Re-secure: If a property becomes unsecured, which may happen due to various reasons, such as someone entering and damaging the locks, or keeping the doors and windows open, a re-secure order is issued to secure the property again. Work that maybe completed in such orders are to change locks, if they are no longer operable, securing with existing locks if someone simply kept the door or window open, or to board doors or windows if they have been broken.
Bid Requests: Bid Requests and Estimates are where a contractor is asked to provide bid to repair a particular damage only. The contractor will visit the property, note down about the particular damage present and we will submit bid accordingly about it.
Bid Approvals: For the bids that we submit, if they are approved a bid approval/estimate approval order is issued stating that the bid has been approved and that contractor may proceed with the repair work. It is to be noted however, that sometimes, the approval may come at a reduced price than what was originally submitted at or the damage may worsen so that the repair may no longer be done at the approved price. In such cases, we provide reason as to why the work could not be completed and rebid on the item.
At own cost or no charge orders: As the name implies, this are orders where work has to be completed at the own cost of the contractor, these are issued when work completed on a previous order was not done correctly and thus the contractor has to return to fix it.
Evictions: Evictions are where the contractor arrives with a police to forcefully evict the owners from the property under the direction of the bank. If a successful eviction occurs, the owners will be thrown out of the property and their personals will also be moved to the exterior. Evictions are invoiced at a fixed rate by man hours, that is, the number of crews of the contractor present times the number of hours they were in the property.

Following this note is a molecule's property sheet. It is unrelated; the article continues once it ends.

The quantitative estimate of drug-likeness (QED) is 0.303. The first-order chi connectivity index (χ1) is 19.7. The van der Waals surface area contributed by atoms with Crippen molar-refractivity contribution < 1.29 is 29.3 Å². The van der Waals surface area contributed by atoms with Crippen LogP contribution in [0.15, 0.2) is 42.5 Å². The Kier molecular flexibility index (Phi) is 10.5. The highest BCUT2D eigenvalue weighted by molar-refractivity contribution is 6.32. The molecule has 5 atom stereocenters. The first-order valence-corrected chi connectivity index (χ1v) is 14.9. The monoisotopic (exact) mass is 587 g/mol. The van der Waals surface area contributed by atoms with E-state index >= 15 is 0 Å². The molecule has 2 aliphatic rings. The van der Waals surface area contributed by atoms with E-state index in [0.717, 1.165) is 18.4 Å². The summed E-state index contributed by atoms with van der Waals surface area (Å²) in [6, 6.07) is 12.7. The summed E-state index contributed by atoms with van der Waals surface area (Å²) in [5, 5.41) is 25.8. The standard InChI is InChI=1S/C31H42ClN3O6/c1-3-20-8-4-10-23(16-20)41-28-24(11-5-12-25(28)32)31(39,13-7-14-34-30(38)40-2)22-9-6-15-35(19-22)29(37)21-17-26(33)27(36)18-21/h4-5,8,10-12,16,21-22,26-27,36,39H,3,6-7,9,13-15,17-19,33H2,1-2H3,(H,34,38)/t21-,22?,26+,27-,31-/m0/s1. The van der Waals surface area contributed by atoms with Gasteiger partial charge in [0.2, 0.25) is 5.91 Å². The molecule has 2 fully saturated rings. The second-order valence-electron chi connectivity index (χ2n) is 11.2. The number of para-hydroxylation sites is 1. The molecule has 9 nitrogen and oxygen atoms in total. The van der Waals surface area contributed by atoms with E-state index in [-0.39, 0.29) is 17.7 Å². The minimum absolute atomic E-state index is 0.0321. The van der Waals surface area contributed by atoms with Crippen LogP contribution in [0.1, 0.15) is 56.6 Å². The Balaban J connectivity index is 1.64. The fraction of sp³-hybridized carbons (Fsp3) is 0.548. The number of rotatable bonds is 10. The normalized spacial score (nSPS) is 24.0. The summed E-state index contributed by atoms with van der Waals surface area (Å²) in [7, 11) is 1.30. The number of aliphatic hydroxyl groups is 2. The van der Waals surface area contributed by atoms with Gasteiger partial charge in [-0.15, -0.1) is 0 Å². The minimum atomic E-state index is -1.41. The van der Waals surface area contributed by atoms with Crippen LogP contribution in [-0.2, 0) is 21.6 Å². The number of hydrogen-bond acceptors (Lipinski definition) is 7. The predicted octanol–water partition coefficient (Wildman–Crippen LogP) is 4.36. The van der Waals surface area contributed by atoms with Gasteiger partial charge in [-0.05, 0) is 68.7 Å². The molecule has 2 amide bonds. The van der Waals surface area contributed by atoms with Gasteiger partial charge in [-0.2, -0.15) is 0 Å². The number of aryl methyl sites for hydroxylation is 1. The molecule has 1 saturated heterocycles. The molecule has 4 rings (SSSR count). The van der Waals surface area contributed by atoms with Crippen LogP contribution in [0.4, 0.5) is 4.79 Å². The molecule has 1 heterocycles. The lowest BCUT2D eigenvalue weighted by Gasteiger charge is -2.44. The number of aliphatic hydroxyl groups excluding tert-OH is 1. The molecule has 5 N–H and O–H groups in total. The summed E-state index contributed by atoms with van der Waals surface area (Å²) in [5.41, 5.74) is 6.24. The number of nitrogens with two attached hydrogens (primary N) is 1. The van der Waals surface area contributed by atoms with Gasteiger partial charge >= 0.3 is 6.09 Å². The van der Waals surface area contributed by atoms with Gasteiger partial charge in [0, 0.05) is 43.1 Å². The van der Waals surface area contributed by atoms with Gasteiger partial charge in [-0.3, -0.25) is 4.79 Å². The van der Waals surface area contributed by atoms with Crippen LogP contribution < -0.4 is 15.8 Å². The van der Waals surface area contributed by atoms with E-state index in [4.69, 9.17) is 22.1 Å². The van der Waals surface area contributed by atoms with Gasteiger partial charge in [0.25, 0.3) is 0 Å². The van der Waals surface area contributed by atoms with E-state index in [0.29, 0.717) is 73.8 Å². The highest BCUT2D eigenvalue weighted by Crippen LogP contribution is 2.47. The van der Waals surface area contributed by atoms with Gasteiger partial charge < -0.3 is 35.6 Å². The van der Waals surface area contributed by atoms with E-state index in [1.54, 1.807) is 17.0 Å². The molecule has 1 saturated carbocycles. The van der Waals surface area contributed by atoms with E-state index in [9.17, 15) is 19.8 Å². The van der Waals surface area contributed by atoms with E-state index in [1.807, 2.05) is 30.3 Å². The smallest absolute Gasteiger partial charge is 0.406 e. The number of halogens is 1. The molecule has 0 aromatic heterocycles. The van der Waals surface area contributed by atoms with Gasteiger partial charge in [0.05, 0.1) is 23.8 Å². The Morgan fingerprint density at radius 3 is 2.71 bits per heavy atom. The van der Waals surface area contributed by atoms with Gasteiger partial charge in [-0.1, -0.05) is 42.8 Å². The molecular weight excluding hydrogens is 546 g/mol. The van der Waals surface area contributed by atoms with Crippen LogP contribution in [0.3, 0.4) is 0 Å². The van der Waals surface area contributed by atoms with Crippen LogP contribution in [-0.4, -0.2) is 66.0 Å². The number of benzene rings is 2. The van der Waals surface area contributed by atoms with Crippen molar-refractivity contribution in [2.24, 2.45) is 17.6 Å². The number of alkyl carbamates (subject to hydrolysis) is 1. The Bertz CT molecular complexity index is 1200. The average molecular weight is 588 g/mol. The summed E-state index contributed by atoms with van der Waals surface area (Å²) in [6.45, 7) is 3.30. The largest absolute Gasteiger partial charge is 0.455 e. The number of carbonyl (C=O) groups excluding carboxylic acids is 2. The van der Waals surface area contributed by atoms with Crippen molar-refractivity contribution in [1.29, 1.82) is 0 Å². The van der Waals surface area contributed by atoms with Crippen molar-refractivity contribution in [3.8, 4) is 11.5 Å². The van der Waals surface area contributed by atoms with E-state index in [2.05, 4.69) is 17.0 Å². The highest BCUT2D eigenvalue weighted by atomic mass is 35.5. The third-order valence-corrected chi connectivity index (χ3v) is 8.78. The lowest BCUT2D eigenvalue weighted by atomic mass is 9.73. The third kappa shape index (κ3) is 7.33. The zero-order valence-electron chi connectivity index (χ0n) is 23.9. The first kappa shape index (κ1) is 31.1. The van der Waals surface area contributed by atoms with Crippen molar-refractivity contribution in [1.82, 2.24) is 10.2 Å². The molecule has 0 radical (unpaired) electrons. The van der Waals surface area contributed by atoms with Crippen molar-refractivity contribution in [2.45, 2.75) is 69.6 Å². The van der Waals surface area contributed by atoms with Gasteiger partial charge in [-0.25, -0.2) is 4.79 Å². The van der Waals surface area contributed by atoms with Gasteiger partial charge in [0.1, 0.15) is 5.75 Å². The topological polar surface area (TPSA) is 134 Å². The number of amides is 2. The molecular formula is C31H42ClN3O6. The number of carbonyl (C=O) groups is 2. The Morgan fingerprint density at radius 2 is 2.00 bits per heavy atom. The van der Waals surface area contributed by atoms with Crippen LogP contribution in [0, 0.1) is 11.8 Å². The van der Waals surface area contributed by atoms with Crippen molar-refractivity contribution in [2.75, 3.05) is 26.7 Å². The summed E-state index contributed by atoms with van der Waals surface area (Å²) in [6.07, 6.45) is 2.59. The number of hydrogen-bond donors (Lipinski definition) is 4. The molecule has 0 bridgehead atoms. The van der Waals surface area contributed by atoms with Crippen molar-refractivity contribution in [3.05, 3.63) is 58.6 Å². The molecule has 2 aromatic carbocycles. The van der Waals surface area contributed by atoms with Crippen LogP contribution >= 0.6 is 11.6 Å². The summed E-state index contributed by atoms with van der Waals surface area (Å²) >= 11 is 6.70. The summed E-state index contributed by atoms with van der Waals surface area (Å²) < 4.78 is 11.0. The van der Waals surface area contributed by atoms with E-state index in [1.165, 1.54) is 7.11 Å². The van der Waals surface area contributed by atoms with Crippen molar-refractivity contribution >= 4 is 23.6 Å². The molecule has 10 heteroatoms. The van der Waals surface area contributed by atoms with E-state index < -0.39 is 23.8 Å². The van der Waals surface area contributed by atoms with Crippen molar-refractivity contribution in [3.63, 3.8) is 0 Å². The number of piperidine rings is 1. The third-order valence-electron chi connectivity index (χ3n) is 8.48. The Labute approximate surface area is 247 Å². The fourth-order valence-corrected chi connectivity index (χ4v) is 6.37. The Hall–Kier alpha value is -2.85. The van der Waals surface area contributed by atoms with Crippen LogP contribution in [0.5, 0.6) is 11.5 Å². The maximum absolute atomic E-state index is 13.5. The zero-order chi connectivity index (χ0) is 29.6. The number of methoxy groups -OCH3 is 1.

Cash for Keys: When a mortgagor (one who took loan from the bank) fails to keep paying for their loans, a bank proceeds with foreclosure, meaning that it takes legal action of possessing the mortgaged property. Sometimes though, instead of taking such a costly action, the bank can offer monetary payment to the owners to vacate property, this is what cash for keys are called and in such orders the contractor goes to the property on behalf of the bank to complete the transaction with the owner.
Deed-in-Leu: If the owner of the property, voluntarily gives up the ownership of the property to the bank to satisfy the default loan that he no longer is able to pay and to avoid foreclosure, it is called a Deed-in-Leu. Such work order is when the contractor arrives on behalf of the bank to complete the deed-in-Leu.
Eviction, Cash-for-keys and Deed-in-Leu are a types of work order where the mortgagor (owner of the property who is also the loan defaulter) gives up the ownership of the property to the bank via different means, and thus the property is vacated. Since this is the time of visit for the contractor when the property is being vacated, a complete and detailed property condition report, damage and bids for repair are to be provided in all such orders.
Hazards EOB: Sometimes, banks will insure the property against certain types of damages, such as theft and vandalism. If damages occur due to such reasons, the insurance company will pay a certain amount to repair such damage. Hazard EOB (Explanation of Benefits) are when the contractor is sent out by the bank to visit the property to see if the repairs can be done with the amount the insurance company is paying, if so, the contractor will let the bank know that they can proceed with the repair work and if not they will let the bank know, that repair work cannot be completed for the stated amount and will provide bid for repair.
Re-conveyance: If a property fails conveyance check, (that is to check to see if no damages exist in the property and it is in saleable condition), the property is turned back to the bank to repair all damages. Contractor is sent out to provide a final report providing detailed bids on all repairs needed for damages.
That is all for this video, remember, it is important to know all these work order types, as each of them will have different instructions that we must follow. Hope you enjoyed the video and learned what was told, until next time.